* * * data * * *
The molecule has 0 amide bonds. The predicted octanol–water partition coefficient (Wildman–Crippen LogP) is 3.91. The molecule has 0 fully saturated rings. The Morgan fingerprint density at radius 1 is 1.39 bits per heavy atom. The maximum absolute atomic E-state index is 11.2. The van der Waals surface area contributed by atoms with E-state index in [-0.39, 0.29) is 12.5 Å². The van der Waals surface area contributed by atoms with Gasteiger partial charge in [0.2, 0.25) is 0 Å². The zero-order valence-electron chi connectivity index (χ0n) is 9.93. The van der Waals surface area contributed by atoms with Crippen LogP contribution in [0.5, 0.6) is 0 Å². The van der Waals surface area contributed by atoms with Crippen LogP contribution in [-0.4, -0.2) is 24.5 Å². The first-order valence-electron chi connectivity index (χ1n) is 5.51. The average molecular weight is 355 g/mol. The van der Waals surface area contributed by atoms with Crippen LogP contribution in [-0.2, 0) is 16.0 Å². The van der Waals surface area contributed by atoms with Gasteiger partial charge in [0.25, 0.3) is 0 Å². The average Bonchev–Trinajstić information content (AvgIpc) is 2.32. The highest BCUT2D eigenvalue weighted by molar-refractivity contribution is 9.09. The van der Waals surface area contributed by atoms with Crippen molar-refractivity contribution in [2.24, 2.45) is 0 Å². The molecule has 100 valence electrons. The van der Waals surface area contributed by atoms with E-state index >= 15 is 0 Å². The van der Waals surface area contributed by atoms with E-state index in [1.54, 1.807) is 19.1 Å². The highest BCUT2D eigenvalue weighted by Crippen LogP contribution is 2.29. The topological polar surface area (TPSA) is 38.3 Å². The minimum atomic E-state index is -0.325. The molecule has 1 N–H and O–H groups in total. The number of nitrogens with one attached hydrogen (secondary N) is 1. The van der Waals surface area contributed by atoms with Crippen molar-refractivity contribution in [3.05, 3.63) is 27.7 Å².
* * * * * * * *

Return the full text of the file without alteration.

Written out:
The molecule has 0 amide bonds. The predicted octanol–water partition coefficient (Wildman–Crippen LogP) is 3.91. The molecule has 0 fully saturated rings. The Morgan fingerprint density at radius 1 is 1.39 bits per heavy atom. The maximum absolute atomic E-state index is 11.2. The van der Waals surface area contributed by atoms with E-state index in [-0.39, 0.29) is 12.5 Å². The van der Waals surface area contributed by atoms with Gasteiger partial charge in [0.2, 0.25) is 0 Å². The zero-order valence-electron chi connectivity index (χ0n) is 9.93. The van der Waals surface area contributed by atoms with Crippen LogP contribution in [0.5, 0.6) is 0 Å². The van der Waals surface area contributed by atoms with Crippen LogP contribution in [-0.4, -0.2) is 24.5 Å². The first-order valence-electron chi connectivity index (χ1n) is 5.51. The average molecular weight is 355 g/mol. The van der Waals surface area contributed by atoms with Crippen LogP contribution in [-0.2, 0) is 16.0 Å². The van der Waals surface area contributed by atoms with Gasteiger partial charge in [0.25, 0.3) is 0 Å². The average Bonchev–Trinajstić information content (AvgIpc) is 2.32. The highest BCUT2D eigenvalue weighted by molar-refractivity contribution is 9.09. The van der Waals surface area contributed by atoms with Crippen molar-refractivity contribution in [2.24, 2.45) is 0 Å². The molecule has 100 valence electrons. The van der Waals surface area contributed by atoms with E-state index >= 15 is 0 Å². The van der Waals surface area contributed by atoms with E-state index in [1.54, 1.807) is 19.1 Å². The highest BCUT2D eigenvalue weighted by Crippen LogP contribution is 2.29. The topological polar surface area (TPSA) is 38.3 Å². The minimum atomic E-state index is -0.325. The molecule has 1 N–H and O–H groups in total. The number of nitrogens with one attached hydrogen (secondary N) is 1. The van der Waals surface area contributed by atoms with Crippen molar-refractivity contribution in [3.05, 3.63) is 27.7 Å².